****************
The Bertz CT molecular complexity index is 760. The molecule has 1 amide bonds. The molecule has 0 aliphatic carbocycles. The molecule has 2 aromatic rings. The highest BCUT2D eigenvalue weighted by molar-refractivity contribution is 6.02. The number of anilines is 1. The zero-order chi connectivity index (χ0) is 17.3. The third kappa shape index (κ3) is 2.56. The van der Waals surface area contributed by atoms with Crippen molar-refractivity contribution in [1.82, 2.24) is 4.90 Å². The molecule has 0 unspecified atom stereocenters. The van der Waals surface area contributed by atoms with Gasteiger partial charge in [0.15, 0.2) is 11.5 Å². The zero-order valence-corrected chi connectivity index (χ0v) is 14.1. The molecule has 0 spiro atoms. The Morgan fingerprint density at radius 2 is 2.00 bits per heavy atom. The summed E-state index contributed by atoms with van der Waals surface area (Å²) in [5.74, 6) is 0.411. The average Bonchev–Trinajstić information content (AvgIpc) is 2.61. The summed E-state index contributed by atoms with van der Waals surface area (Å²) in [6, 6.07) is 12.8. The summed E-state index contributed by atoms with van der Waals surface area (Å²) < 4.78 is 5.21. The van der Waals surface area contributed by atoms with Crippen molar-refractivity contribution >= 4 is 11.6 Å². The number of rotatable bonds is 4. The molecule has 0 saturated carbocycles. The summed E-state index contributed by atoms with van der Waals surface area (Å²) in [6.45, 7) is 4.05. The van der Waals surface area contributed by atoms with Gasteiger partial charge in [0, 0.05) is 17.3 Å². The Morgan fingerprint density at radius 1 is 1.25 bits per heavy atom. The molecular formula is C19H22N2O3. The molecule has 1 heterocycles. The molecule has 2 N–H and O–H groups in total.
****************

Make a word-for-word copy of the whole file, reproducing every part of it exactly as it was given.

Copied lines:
The Bertz CT molecular complexity index is 760. The molecule has 1 amide bonds. The molecule has 0 aliphatic carbocycles. The molecule has 2 aromatic rings. The highest BCUT2D eigenvalue weighted by molar-refractivity contribution is 6.02. The number of anilines is 1. The zero-order chi connectivity index (χ0) is 17.3. The third kappa shape index (κ3) is 2.56. The van der Waals surface area contributed by atoms with Crippen molar-refractivity contribution in [1.82, 2.24) is 4.90 Å². The molecule has 0 unspecified atom stereocenters. The van der Waals surface area contributed by atoms with Gasteiger partial charge in [0.15, 0.2) is 11.5 Å². The zero-order valence-corrected chi connectivity index (χ0v) is 14.1. The molecule has 0 spiro atoms. The Morgan fingerprint density at radius 2 is 2.00 bits per heavy atom. The summed E-state index contributed by atoms with van der Waals surface area (Å²) in [5.74, 6) is 0.411. The average Bonchev–Trinajstić information content (AvgIpc) is 2.61. The summed E-state index contributed by atoms with van der Waals surface area (Å²) in [6, 6.07) is 12.8. The summed E-state index contributed by atoms with van der Waals surface area (Å²) < 4.78 is 5.21. The van der Waals surface area contributed by atoms with Crippen molar-refractivity contribution >= 4 is 11.6 Å². The number of rotatable bonds is 4. The molecule has 0 saturated carbocycles. The summed E-state index contributed by atoms with van der Waals surface area (Å²) in [6.45, 7) is 4.05. The van der Waals surface area contributed by atoms with Gasteiger partial charge in [0, 0.05) is 17.3 Å². The Morgan fingerprint density at radius 1 is 1.25 bits per heavy atom. The molecular formula is C19H22N2O3. The molecule has 1 heterocycles. The molecule has 2 N–H and O–H groups in total.